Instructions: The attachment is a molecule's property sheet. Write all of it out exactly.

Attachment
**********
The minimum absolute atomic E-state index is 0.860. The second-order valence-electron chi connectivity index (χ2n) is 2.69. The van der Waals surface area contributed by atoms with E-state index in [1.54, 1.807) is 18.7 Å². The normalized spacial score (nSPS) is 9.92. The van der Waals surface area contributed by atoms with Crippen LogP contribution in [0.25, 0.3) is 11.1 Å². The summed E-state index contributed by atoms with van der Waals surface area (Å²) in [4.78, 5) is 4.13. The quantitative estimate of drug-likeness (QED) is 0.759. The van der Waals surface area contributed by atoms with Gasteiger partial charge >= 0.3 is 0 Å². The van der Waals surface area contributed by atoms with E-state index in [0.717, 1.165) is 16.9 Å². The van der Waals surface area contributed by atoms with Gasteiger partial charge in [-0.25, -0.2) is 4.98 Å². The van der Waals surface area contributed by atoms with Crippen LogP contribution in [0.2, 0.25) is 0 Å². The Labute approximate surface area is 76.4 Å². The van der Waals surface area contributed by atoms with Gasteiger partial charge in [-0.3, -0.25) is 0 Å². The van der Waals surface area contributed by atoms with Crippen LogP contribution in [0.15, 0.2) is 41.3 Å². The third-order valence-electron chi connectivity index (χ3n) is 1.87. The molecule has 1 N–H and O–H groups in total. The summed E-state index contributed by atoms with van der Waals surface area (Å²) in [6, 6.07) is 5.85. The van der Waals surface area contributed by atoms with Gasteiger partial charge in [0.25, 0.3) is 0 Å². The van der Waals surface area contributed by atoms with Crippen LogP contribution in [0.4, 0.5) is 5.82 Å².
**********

The minimum absolute atomic E-state index is 0.860. The second-order valence-electron chi connectivity index (χ2n) is 2.69. The van der Waals surface area contributed by atoms with E-state index in [1.54, 1.807) is 18.7 Å². The normalized spacial score (nSPS) is 9.92. The van der Waals surface area contributed by atoms with Crippen LogP contribution in [0.25, 0.3) is 11.1 Å². The summed E-state index contributed by atoms with van der Waals surface area (Å²) in [4.78, 5) is 4.13. The quantitative estimate of drug-likeness (QED) is 0.759. The van der Waals surface area contributed by atoms with Gasteiger partial charge >= 0.3 is 0 Å². The van der Waals surface area contributed by atoms with E-state index in [0.717, 1.165) is 16.9 Å². The van der Waals surface area contributed by atoms with Gasteiger partial charge in [-0.25, -0.2) is 4.98 Å². The van der Waals surface area contributed by atoms with Crippen LogP contribution in [0.2, 0.25) is 0 Å². The Labute approximate surface area is 76.4 Å². The van der Waals surface area contributed by atoms with Gasteiger partial charge in [-0.3, -0.25) is 0 Å². The van der Waals surface area contributed by atoms with Crippen LogP contribution in [0.15, 0.2) is 41.3 Å². The third-order valence-electron chi connectivity index (χ3n) is 1.87. The molecule has 1 N–H and O–H groups in total. The summed E-state index contributed by atoms with van der Waals surface area (Å²) in [6, 6.07) is 5.85. The van der Waals surface area contributed by atoms with Gasteiger partial charge in [0.25, 0.3) is 0 Å². The van der Waals surface area contributed by atoms with Crippen LogP contribution in [0.4, 0.5) is 5.82 Å².